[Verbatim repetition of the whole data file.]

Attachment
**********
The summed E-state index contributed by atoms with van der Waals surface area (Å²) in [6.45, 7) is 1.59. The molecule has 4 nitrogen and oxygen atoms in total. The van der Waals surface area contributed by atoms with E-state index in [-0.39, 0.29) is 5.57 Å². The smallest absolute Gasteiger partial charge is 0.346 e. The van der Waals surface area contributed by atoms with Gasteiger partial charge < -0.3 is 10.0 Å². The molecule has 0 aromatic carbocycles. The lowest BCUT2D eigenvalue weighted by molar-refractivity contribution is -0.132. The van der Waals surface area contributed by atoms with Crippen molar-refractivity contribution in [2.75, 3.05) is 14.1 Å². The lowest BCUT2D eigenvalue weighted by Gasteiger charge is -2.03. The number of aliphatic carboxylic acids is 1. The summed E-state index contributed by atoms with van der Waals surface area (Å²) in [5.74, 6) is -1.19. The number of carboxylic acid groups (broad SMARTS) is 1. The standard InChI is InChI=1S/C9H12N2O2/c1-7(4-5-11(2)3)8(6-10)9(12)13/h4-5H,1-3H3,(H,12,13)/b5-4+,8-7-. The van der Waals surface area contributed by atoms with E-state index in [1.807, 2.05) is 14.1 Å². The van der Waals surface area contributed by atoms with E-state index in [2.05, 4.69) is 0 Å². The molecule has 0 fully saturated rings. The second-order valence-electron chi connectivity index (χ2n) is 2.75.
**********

The summed E-state index contributed by atoms with van der Waals surface area (Å²) in [6.45, 7) is 1.59. The molecule has 4 nitrogen and oxygen atoms in total. The van der Waals surface area contributed by atoms with E-state index in [-0.39, 0.29) is 5.57 Å². The smallest absolute Gasteiger partial charge is 0.346 e. The van der Waals surface area contributed by atoms with Gasteiger partial charge < -0.3 is 10.0 Å². The molecule has 0 aromatic carbocycles. The lowest BCUT2D eigenvalue weighted by molar-refractivity contribution is -0.132. The van der Waals surface area contributed by atoms with Crippen molar-refractivity contribution in [2.75, 3.05) is 14.1 Å². The lowest BCUT2D eigenvalue weighted by Gasteiger charge is -2.03. The number of aliphatic carboxylic acids is 1. The summed E-state index contributed by atoms with van der Waals surface area (Å²) in [5.74, 6) is -1.19. The number of carboxylic acid groups (broad SMARTS) is 1. The standard InChI is InChI=1S/C9H12N2O2/c1-7(4-5-11(2)3)8(6-10)9(12)13/h4-5H,1-3H3,(H,12,13)/b5-4+,8-7-. The van der Waals surface area contributed by atoms with E-state index in [1.807, 2.05) is 14.1 Å². The van der Waals surface area contributed by atoms with E-state index in [2.05, 4.69) is 0 Å². The molecule has 0 fully saturated rings. The second-order valence-electron chi connectivity index (χ2n) is 2.75.